Algae-Based Biodiesel Is (Partially) the Answer to Carbon Neutrality

Photo by Alexander Klepnev / CC By 4.0

Greenhouse gas emissions are devastating to the environment. It directly causes global warming, which in turn causes climate change. A significant emitter of greenhouse gas emissions is the transportation sector, which releases emissions through burning fossil fuels. The worst offenders in the transportation sector are diesel trucks. Statistics show that only 5% of all vehicles in the US are medium to heavy-duty diesel trucks. However, this tiny portion accounts for an astounding 23% of all greenhouse gas emissions.

The most effective way to reduce greenhouse gas emissions is to develop a practical biodiesel. Biodiesel is produced from oils, also known as feedstocks. Currently, the most common feedstock is soybean oil. This is where problems arise. Soybean oil-based biodiesel has a lower quality than traditional diesel. This is problematic since a low quality means that many diesel engines cannot run on soybean biodiesel. To solve this problem, a new biodiesel feedstock must be used.

First, let’s talk about algae. This green organism is often considered a nuisance. It seems to grow everywhere and penetrate even the most secure locations. Harmful algal blooms are very harmful to the environment and suffocate the animals originally living in the body of water that algae infiltrated. However, the green “monster” does have a useful side to it since algae are high in lipids. In fact, some species of algae are used as dietary supplements because of their high levels of Omega-3. These lipids are exactly what are used in biodiesel production. I hope you realize the idea here.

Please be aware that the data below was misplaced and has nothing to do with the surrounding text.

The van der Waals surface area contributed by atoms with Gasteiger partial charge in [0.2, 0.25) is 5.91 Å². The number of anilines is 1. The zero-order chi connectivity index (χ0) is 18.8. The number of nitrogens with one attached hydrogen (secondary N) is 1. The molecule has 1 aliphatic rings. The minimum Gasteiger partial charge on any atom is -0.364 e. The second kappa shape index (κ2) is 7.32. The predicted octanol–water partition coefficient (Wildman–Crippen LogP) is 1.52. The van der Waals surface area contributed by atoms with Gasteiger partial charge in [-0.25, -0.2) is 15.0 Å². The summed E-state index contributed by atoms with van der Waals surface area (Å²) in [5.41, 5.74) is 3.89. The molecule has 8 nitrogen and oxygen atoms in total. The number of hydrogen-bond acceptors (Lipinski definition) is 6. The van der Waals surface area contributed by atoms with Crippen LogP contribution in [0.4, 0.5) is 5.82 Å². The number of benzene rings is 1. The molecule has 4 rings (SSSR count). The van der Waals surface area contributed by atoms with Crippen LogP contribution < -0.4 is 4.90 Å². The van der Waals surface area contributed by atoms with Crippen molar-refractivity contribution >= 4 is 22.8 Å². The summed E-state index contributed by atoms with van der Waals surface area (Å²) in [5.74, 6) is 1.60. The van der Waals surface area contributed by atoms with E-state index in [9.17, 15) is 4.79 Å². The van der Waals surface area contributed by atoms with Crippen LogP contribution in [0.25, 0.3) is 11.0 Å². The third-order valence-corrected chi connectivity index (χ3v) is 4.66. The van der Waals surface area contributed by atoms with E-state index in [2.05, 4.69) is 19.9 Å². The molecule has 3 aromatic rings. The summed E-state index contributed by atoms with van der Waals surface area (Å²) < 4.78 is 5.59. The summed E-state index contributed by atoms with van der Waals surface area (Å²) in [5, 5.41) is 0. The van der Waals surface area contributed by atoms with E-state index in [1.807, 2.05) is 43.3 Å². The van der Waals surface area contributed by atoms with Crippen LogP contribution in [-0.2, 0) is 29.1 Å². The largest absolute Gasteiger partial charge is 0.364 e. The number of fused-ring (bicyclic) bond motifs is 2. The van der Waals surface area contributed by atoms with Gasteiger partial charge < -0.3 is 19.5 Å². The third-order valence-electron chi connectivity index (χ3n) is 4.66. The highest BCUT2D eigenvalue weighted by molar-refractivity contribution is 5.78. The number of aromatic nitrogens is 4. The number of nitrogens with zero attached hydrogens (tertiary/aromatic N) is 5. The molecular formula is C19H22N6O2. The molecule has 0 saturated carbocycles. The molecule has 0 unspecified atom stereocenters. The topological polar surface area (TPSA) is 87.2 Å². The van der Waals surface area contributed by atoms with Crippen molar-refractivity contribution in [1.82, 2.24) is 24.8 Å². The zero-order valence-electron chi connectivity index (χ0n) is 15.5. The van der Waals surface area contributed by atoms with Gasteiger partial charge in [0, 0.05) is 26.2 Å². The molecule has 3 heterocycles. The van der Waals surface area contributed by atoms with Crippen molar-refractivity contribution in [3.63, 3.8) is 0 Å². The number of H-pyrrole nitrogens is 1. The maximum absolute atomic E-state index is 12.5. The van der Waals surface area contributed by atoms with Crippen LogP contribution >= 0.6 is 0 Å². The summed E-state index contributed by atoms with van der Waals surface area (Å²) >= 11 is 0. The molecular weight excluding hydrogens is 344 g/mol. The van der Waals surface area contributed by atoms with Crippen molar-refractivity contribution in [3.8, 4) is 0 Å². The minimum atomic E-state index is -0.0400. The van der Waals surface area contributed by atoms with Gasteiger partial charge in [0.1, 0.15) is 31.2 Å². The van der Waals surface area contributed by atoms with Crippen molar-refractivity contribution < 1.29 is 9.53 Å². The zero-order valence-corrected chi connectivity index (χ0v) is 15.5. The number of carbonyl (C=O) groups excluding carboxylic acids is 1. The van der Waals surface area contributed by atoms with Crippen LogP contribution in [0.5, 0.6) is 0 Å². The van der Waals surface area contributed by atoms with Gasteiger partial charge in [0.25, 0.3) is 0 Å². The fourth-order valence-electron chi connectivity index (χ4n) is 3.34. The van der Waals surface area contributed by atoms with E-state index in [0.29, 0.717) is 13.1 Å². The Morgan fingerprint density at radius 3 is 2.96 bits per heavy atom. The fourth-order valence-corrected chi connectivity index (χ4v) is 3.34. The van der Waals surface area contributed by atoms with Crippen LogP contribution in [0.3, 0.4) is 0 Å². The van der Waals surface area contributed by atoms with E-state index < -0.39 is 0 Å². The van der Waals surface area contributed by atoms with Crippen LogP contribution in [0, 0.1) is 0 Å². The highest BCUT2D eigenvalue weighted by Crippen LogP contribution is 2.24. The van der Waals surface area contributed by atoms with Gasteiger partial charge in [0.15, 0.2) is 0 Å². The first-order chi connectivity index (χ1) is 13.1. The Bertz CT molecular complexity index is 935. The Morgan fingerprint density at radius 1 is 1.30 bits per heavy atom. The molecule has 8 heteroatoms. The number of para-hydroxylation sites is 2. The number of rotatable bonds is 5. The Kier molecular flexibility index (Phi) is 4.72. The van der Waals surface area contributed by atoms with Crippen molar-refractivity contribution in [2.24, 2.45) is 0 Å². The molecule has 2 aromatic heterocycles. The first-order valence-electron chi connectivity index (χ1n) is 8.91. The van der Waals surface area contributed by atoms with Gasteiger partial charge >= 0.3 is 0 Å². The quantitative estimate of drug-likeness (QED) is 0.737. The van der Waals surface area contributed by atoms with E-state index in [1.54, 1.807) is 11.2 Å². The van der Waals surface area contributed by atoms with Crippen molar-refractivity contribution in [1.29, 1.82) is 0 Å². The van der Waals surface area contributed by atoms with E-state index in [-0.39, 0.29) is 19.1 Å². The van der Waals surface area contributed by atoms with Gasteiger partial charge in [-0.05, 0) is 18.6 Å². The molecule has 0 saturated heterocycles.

Cultivation apparatus used to grow the algae.
Cultivation Apparatus

My research was focused on developing an effective growing method for algae, which is a superior feedstock compared to soybean oil. Algae has a much higher productivity than soybean, which means that algae-based biodiesel is much more profitable. However, the quality is not the only crucial metric in determining a practical biodiesel feedstock. An essential but often neglected aspect of biodiesel is the quality. Producing a lot of low-quality fuel is impractical since many diesel engines cannot use it. It’s better to make smaller amounts of high-quality fuel since more diesel trucks can use it.

Transesterified samples to make fatty acid methyl esters, which is the biodiesel. Samples are stored in 1.5 mL gas chromatography vials.

In my research, I made a scientific breakthrough by discovering how to maximize the fuel quality while maintaining a high productivity. I will post the findings here after my paper has been published.

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